Other Pain

Other Pain Articles

Polymyalgia rheumatica

Polymyalgia rheumatica (PMR) is a painful condition characterized by muscle pain, and inflammation of the membranes surrounding nearby joints and the sacs that cushion them. This sometimes disabling common condition responds beautifully to proper treatment but is associated with giant cell arteritis (GCA), a disease that is much less common but much more serious. Understanding the symptoms and treatments of both can restore comfort and preserve your vision. (Locked) More »

Ask the doctor: Headache and stroke

I have heard that one symptom of a stroke is "the worst headache you can imagine." I recently had a migraine that was so much more painful than previous ones that I worried it was a stroke. Is there any way to tell a migraine from a "stroke headache"? (Locked) More »

Talking of walking in three easy pieces

Studies examine various aspects of the health benefits of walking: gait speed, use of hiking poles, and type of footwear. Researchers at the University of Pittsburgh have shown that walking may also serve as something of a prognosticator. Results of their research show that after about age 65, how fast we walk, or gait speed may predict how long we have to live. Results from several studies show that using hiking poles while walking at a fairly brisk pace does seem to increase cardiovascular workload. Some studies show that people have an increased physiological response but don't feel as though any more exertion is involved. One study of people who have pain in their legs while walking because of poor circulation found that they were able to walk farther with less pain if they used hiking poles. Pain from arthritic knees makes walking difficult for many people, and shoes with thick, cushiony soles are commonly believed to help. But some research is challenging that conventional wisdom with results that suggest that thinner, more flexible soles actually put less load on the knees. More »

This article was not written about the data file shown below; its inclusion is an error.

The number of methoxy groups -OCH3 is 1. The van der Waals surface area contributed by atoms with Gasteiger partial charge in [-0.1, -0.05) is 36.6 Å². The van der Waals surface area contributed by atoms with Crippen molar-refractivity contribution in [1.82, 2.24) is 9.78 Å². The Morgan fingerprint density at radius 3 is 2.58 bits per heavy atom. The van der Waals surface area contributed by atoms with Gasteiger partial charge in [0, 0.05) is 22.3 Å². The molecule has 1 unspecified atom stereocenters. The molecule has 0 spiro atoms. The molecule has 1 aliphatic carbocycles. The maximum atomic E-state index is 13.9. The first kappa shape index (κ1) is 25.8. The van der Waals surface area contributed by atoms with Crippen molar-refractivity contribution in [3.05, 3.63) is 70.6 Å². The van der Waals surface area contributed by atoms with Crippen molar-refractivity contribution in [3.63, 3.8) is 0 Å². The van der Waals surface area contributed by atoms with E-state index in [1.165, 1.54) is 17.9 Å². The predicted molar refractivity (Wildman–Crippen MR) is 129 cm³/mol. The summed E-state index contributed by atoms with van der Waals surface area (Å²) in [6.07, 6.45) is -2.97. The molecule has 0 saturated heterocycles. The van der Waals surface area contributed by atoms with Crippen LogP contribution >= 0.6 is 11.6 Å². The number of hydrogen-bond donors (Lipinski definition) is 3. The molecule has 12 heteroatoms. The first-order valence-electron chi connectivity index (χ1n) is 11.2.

A vaccine for shingles

Doctors know it as zoster, but up to a million Americans are stricken each year by the infection they call shingles. By either name, it's an unsightly, often painful process that can be prevented by a vaccine that was approved in 2006. The culprit is varicella-zoster virus (VZV), the same virus that causes chickenpox (varicella in children). The vast majority of children recover completely, but that's not the end of the story. Instead of being killed and eliminated from the body, VZV goes into hibernation, hiding out in the part of the nervous system known as the sensory nerve ganglia. In most people, the virus remains dormant and harmless for life, but in up to 15%, VZV becomes active and causes shingles. Most patients with shingles are older than 60, and some have weakened immune systems. The virus spreads along the sensory nerve to form a line of blisters on one side of the body. Most patients recover fully, but a few develop serious complications, and up to a third develop long-lasting pain (post-herpetic neuralgia). Antiviral medicines, which are often prescribed with steroids, can reduce the risk of pain. More »

What to do about tennis elbow

Tennis elbow is the common term for lateral epicondylitis, an inflammatory condition of the tendon that connects the extensor muscles of the lower arm to a bony prominence on the outside of the elbow called the lateral epicondyle. The condition causes pain at the point where the tendon attaches to the epicondyle. The pain may radiate to the forearm and wrist, and in severe cases, grip strength may lessen. It can become difficult to perform simple actions like lifting a cup, turning a key, or shaking hands. As many as half of all people who play racket sports have the condition, but most people who have tennis elbow didn't acquire it by playing tennis, squash, or racquetball. It can result from any activity that involves twisting or gripping motions in which the forearm muscles are repeatedly contracted against resistance, such as pruning bushes or pulling weeds, using a screwdriver, or playing a violin. Tennis elbow is an occupational hazard for professional gardeners, dentists, and carpenters. There are many treatments for tennis elbow but not much high-quality evidence about their effectiveness. More »